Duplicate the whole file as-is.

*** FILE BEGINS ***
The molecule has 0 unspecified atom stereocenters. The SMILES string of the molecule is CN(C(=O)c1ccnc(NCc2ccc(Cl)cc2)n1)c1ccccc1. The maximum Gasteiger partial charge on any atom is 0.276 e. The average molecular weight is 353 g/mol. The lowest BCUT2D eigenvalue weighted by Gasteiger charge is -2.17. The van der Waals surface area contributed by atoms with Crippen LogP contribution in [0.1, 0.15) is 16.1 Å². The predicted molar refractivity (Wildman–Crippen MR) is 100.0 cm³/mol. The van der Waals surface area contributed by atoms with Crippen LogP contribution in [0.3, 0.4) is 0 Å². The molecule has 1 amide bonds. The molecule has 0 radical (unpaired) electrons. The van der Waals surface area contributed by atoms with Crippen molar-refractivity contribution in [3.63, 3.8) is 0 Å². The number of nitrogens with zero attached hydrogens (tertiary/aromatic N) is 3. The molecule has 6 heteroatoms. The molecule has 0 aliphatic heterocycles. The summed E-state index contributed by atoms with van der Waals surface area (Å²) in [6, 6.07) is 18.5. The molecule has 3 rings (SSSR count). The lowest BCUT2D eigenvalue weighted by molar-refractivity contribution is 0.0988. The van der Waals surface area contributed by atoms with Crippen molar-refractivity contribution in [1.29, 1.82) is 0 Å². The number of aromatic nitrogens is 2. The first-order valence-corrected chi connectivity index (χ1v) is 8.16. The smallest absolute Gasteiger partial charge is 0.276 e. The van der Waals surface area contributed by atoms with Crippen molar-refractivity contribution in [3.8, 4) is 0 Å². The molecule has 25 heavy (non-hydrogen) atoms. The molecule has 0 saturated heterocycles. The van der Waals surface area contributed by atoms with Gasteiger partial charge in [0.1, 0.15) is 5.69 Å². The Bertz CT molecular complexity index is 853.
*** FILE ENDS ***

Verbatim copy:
The molecule has 0 unspecified atom stereocenters. The SMILES string of the molecule is CN(C(=O)c1ccnc(NCc2ccc(Cl)cc2)n1)c1ccccc1. The maximum Gasteiger partial charge on any atom is 0.276 e. The average molecular weight is 353 g/mol. The lowest BCUT2D eigenvalue weighted by Gasteiger charge is -2.17. The van der Waals surface area contributed by atoms with Crippen LogP contribution in [0.1, 0.15) is 16.1 Å². The predicted molar refractivity (Wildman–Crippen MR) is 100.0 cm³/mol. The van der Waals surface area contributed by atoms with Crippen LogP contribution in [0.3, 0.4) is 0 Å². The molecule has 1 amide bonds. The molecule has 0 radical (unpaired) electrons. The van der Waals surface area contributed by atoms with Crippen molar-refractivity contribution in [3.63, 3.8) is 0 Å². The number of nitrogens with zero attached hydrogens (tertiary/aromatic N) is 3. The molecule has 6 heteroatoms. The molecule has 0 aliphatic heterocycles. The summed E-state index contributed by atoms with van der Waals surface area (Å²) in [6, 6.07) is 18.5. The molecule has 3 rings (SSSR count). The lowest BCUT2D eigenvalue weighted by molar-refractivity contribution is 0.0988. The van der Waals surface area contributed by atoms with Crippen molar-refractivity contribution in [1.29, 1.82) is 0 Å². The number of aromatic nitrogens is 2. The first-order valence-corrected chi connectivity index (χ1v) is 8.16. The smallest absolute Gasteiger partial charge is 0.276 e. The van der Waals surface area contributed by atoms with Crippen molar-refractivity contribution in [3.8, 4) is 0 Å². The molecule has 25 heavy (non-hydrogen) atoms. The molecule has 0 saturated heterocycles. The van der Waals surface area contributed by atoms with Gasteiger partial charge in [0.1, 0.15) is 5.69 Å². The Bertz CT molecular complexity index is 853.